• Many of the evacuation shelters were inaccessible to people in wheelchairs;
  • There was inadequate transportation to help disabled people evacuate, especially from high-rises;
  • Emergency officials had no plan to find and rescue those trapped after an emergency.

While Furman came down hard on the Bloomberg administration as far as the disabled go, he did praise them for doing an otherwise “outstanding” job when it came to preparing for future catastrophes.

The Bloomberg administration tried to hold the ruling in a positive light in a statement:

“While we are disappointed with the Court’s conclusions, we are gratified it recognized that the City’s extensive planning is impressive, and the efforts and valor of those responding to emergencies have been ‘extraordinary.’ Planning for the needs of people with disabilities has always been and remains a priority for the City. We are continuing to review this decision and assess our next steps.”

Here’s hoping that city administrators take this ruling seriously and find a way to adequately accommodate the city’s disabled should another disaster strike.

Are you disabled or have disabled family or friends that were in the evacuation zone during Superstorm Sandy? What was your experience like?

Source: aresauburn via flickr

Source: aresauburn via flickr

Senator Charles Schumer sent a message to anxious New Yorkers, still waiting to receive repairs and funds for their Superstorm Sandy devastated homes: the money is coming. Newsday is reporting that Schumer promised that the city will receive $6.3 billion in aid in 2014, a figure that will hopefully address the cash shortages for the Sandy-related projects of 2013.

Last week, we reported that city officials with the Bloomberg administration were worried that the “Build it Back” program was short about $1.9 billion. Schumer is now declaring that in 2014, of the $6.3 billion heading the city’s way, $1.4 billion will be used directly for homeowners affected by Sandy, nearly covering the shortage. Newsday reported on comments made by Schumer at a press conference promising the flow of federal dollars and acknowledged the hiccups in the process:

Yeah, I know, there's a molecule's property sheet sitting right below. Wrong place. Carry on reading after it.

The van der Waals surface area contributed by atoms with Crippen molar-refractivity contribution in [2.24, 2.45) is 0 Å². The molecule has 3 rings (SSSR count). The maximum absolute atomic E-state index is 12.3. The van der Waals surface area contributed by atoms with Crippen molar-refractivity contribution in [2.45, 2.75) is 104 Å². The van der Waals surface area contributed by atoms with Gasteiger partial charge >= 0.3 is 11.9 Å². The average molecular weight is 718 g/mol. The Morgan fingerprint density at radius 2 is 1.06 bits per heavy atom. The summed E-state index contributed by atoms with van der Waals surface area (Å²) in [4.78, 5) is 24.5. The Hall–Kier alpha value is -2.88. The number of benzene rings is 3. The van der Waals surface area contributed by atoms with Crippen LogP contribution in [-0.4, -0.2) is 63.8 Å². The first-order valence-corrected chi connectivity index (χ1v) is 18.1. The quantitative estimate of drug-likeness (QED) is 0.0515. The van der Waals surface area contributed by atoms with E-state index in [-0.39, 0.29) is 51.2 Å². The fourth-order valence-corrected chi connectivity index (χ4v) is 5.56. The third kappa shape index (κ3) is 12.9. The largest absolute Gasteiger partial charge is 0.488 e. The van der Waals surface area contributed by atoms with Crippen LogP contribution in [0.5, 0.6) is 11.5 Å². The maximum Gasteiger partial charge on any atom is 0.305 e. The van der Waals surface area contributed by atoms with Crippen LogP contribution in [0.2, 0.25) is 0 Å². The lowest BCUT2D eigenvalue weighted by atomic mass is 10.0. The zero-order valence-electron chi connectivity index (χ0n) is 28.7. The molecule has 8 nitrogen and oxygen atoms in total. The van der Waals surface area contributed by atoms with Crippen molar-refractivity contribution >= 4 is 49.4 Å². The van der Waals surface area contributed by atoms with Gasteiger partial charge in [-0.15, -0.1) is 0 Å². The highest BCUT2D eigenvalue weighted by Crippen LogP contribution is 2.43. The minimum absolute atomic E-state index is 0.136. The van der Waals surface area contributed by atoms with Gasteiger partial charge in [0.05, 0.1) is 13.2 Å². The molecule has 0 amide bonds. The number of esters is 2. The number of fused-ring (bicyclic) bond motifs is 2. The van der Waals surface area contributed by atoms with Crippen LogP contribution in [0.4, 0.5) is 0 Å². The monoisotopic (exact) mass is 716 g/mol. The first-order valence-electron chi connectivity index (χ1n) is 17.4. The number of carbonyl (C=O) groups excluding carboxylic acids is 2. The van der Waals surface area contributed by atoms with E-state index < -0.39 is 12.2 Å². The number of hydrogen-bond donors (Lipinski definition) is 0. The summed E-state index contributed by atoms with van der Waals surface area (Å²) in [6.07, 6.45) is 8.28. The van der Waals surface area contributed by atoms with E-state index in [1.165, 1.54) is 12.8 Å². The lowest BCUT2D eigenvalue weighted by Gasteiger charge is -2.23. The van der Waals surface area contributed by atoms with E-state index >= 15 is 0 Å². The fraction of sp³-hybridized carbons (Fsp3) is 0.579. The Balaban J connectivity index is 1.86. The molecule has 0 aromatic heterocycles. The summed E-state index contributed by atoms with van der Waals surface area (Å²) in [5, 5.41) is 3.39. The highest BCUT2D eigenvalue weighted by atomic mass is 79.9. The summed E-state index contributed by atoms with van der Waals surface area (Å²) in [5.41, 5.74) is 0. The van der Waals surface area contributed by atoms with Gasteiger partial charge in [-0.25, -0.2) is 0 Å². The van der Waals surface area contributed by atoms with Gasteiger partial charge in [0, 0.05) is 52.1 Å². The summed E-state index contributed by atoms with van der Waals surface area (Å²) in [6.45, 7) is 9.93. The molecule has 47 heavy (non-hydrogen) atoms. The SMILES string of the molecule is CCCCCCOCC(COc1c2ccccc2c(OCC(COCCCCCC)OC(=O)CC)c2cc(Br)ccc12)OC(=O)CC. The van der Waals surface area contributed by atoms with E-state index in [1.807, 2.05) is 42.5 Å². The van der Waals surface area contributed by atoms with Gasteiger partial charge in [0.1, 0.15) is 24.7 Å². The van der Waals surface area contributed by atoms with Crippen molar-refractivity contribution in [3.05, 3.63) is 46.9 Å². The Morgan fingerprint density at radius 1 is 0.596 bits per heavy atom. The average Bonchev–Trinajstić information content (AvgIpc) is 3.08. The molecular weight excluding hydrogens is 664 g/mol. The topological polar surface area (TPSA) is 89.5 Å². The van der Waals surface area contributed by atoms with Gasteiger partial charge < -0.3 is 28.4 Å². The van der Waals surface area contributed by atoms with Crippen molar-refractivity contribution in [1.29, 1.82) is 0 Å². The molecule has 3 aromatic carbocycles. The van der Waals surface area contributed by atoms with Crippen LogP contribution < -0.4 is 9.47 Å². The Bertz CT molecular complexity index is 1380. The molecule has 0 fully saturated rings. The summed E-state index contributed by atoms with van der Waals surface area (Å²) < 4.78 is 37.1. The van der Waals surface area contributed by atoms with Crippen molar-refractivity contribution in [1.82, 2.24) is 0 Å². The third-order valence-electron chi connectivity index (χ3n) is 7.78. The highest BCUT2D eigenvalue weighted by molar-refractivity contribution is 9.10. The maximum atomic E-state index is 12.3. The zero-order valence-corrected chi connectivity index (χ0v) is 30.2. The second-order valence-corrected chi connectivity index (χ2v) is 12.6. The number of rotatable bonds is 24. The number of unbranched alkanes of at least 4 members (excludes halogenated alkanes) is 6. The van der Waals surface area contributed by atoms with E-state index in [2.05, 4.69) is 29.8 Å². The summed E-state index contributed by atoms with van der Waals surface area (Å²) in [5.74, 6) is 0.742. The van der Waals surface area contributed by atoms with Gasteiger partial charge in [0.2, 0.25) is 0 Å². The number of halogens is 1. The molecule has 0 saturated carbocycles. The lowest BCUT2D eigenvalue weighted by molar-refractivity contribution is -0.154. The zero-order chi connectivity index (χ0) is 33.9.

“The spigot is now open,” Schumer (D-N.Y.) said at a news conference in Manhattan. “A year from now, people will feel a whole lot better about the Sandy process than they do today.”

He acknowledged frustration with the pace of spending this year, blaming red tape and the need to establish new programs to disburse the funds. “It should’ve been quicker,” he said.

NBC News reported more fully on the money breakdown:

He said $2.5 billion from the Federal Emergency Management Agency will go to New York communities in 2014 to pay for permanent projects as well as reimbursement for repairs already done.

Additionally, Schumer expects at least $1.5 billion in storm-related transportation projects in New York to receive funding.

Smaller pots of money will go to fund coastal protection projects, green infrastructure and health-related projects.

Schumer said another $207 million will be allocated to the Department of Veterans Affairs hospital in Manhattan.

If Schumer’s words prove true, it looks like Sheepshead Bay could expect a good year come 2014. I suppose we’ll have to wait and see.

Source: Andre R. Aragon / FEMA.gov

Source: Andre R. Aragon / FEMA.gov